Yetnikoff, terror of the record biz, dies at 87

Yetnikoff, terror of the record biz, dies at 87


norman lebrecht

August 11, 2021

Walter Yetnikoff, who ran CBS Records as his personal fiefdom until some time after it was sold to Sony, has died of bladder cancer, just short of 88.

A party animal, he featured in countless wild stories, but the biggest selling artists thought he was God. See my book When the Music Stops for more.

The Michael Jackson estate has issued this appreciation: ‘Walter Yetnikoff was a giant in the music industry at a time when it was more fun, more outrageous and complex and extremely less corporate than today, and he was a man for the times. It is difficult today to imagine the level of cultural apartheid at the music channels in 1983 when MTV refused to play Michael Jackson’s short film ‘Billie Jean.’ But Yetnikoff was ferocious on Michael’s behalf and didn’t hesitate to play corporate chicken with the powerful music channel. In short order, ‘Billie Jean’ was added to MTV in heavy rotation, opening the flood gates for Michael’s extraordinary success and also for a whole generation of black artists. Walter forced that to happen, and with that decision, the wall came tumbling down. He also took the groundbreaking step of giving Michael ownership of his masters, unheard of in the business at the time. Walter knew the only way to unleash a special talent like Michael onto the world was to trust the artist to follow his own instincts. As Michael put it, ‘He’s encouraged me to be my own man and to do the things that had to be done the way I had to do them.”




  • John Kelly says:

    There is a story that as Japanese Sony executives showed up for signatures when Columbia was sold that Walter refused to proceed “until I get an apology for Pearl Harbor” – which was duly provided………….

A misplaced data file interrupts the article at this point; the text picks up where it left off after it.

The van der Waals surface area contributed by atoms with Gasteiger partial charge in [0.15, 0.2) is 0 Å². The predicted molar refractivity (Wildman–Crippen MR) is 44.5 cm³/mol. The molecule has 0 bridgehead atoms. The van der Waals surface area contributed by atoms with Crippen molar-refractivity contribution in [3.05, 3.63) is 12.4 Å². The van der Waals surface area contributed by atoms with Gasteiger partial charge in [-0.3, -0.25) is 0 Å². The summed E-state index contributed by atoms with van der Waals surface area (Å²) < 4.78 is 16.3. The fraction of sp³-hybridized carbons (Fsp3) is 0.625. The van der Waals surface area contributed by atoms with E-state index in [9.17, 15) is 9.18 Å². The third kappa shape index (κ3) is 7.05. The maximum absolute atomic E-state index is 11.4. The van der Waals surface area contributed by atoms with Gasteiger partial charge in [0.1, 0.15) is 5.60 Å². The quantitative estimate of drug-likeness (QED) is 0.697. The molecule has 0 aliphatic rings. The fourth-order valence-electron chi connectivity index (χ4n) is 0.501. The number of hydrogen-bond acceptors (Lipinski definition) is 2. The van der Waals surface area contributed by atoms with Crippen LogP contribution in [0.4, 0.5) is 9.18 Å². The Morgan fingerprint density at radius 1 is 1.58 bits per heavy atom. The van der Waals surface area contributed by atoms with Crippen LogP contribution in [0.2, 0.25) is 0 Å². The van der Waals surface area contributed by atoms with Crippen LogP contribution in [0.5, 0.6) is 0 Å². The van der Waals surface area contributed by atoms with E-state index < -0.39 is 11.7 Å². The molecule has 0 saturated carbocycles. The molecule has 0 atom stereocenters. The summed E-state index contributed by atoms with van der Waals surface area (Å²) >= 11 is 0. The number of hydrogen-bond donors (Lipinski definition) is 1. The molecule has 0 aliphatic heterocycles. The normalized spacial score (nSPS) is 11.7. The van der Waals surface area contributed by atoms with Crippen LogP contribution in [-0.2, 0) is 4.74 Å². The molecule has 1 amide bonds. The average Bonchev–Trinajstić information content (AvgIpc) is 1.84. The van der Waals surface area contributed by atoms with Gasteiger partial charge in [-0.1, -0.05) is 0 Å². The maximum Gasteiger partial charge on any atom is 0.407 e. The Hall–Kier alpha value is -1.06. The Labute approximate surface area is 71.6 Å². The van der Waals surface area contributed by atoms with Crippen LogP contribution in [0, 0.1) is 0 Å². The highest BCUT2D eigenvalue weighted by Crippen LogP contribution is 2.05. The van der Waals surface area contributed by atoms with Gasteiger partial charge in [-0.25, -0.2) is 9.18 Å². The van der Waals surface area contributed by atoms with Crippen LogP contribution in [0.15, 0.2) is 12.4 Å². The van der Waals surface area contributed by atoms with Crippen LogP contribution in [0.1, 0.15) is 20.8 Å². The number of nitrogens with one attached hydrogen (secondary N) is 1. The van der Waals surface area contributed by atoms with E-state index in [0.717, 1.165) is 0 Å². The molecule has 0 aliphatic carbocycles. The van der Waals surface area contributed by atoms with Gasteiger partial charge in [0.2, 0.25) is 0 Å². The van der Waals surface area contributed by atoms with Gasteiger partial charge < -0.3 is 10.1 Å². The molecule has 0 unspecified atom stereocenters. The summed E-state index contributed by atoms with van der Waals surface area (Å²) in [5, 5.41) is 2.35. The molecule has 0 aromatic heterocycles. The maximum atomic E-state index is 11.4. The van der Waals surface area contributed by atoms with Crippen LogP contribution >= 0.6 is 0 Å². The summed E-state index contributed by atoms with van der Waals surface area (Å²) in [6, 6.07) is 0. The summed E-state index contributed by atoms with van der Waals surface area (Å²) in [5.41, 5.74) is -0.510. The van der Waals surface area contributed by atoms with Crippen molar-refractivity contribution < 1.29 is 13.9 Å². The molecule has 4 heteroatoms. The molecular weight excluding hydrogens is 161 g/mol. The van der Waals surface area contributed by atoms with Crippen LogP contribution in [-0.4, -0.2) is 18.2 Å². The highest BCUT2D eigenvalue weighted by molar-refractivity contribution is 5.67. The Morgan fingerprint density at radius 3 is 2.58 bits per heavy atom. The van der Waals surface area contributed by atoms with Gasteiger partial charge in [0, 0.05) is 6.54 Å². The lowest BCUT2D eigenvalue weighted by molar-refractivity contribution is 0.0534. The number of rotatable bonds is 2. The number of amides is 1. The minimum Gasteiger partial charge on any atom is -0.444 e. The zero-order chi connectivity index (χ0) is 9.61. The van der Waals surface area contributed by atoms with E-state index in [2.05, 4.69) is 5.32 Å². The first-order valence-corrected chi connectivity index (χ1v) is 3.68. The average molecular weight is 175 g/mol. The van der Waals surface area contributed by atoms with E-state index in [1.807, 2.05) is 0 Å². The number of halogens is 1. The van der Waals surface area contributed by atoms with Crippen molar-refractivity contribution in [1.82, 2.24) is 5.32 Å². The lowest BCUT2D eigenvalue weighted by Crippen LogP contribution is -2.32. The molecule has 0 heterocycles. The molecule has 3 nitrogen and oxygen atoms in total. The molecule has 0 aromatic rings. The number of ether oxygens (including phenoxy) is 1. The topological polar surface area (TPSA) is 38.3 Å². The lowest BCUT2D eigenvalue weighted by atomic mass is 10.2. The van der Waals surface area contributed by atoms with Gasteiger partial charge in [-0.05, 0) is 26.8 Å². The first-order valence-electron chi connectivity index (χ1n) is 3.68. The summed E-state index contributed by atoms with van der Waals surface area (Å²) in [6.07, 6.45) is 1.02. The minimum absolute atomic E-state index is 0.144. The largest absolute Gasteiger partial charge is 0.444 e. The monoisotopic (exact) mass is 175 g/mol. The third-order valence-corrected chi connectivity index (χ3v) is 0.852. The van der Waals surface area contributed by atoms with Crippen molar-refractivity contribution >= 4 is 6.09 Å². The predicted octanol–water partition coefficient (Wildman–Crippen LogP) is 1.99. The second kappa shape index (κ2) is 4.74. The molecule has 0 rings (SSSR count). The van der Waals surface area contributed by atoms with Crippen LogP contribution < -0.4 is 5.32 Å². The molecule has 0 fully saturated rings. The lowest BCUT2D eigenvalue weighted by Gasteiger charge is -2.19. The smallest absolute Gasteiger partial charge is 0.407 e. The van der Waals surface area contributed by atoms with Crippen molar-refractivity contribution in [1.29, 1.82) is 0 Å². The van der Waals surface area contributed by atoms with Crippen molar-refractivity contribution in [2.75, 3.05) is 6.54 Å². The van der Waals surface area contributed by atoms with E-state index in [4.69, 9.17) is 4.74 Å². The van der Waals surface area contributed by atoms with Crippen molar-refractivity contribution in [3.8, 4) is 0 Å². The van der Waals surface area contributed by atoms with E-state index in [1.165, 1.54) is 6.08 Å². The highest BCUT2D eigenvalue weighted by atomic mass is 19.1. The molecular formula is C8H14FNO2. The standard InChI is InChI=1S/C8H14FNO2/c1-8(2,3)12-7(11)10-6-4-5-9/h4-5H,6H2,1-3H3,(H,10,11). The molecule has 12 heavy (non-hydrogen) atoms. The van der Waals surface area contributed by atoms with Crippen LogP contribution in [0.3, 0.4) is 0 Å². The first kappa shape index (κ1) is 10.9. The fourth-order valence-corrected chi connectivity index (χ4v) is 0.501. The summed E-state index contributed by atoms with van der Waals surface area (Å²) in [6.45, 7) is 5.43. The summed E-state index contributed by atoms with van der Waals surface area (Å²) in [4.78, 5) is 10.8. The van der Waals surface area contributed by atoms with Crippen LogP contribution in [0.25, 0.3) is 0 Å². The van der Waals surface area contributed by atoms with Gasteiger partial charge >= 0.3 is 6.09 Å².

• Patrick Gillot says:

    Was he also the boss for CBS masterworks?

  • MR says:

    One night at a restaurant in Westwood, I struck up a conversation with a gentleman seated next to us, and he turned out to be Clive Fox, the son of the Harry Fox who founded the Harry Fox Agency. Clive was formerly the general manager of MGM records, which included Verve. One of the artists he worked with, Bill Evans, had made an indelible impression both musically and personally. When the series about the music industry, Vinyl, came and went, I had intended to ask Clive about it, but we haven’t been in touch since then. It was great fun attending a number of the New Year’s Parties held by another music industry heavyweight, Shep Gordon, at his oceanside crib in Maui, including how he would have transported an actual Japanese restaurant into one side of the vast living room for the occasion. One night there, I found myself surrounded by a bevy of lovely ladies, perhaps mistakingly believing I was a Hollywood player, as there were people like Alice Cooper and Michael Douglas there. My girlfriend then appeared, rescuing me, and they vanished into the crowd.

  • Peter San Diego says:

    Did he have anything at all to do with the Columbia-CBS classical division? Just curious…

  • Nijinsky says:

    As artistry goes, there was quite a difference between Louise Armstrong and Michael Jackson. Also regarding who opened doors for what…

  • .#WalterYetnikoff was the first music industry executive who was challenged by the SWC to deal with #antiSemitic lyrics in the early years of Rap music. May his memory be for a blessing.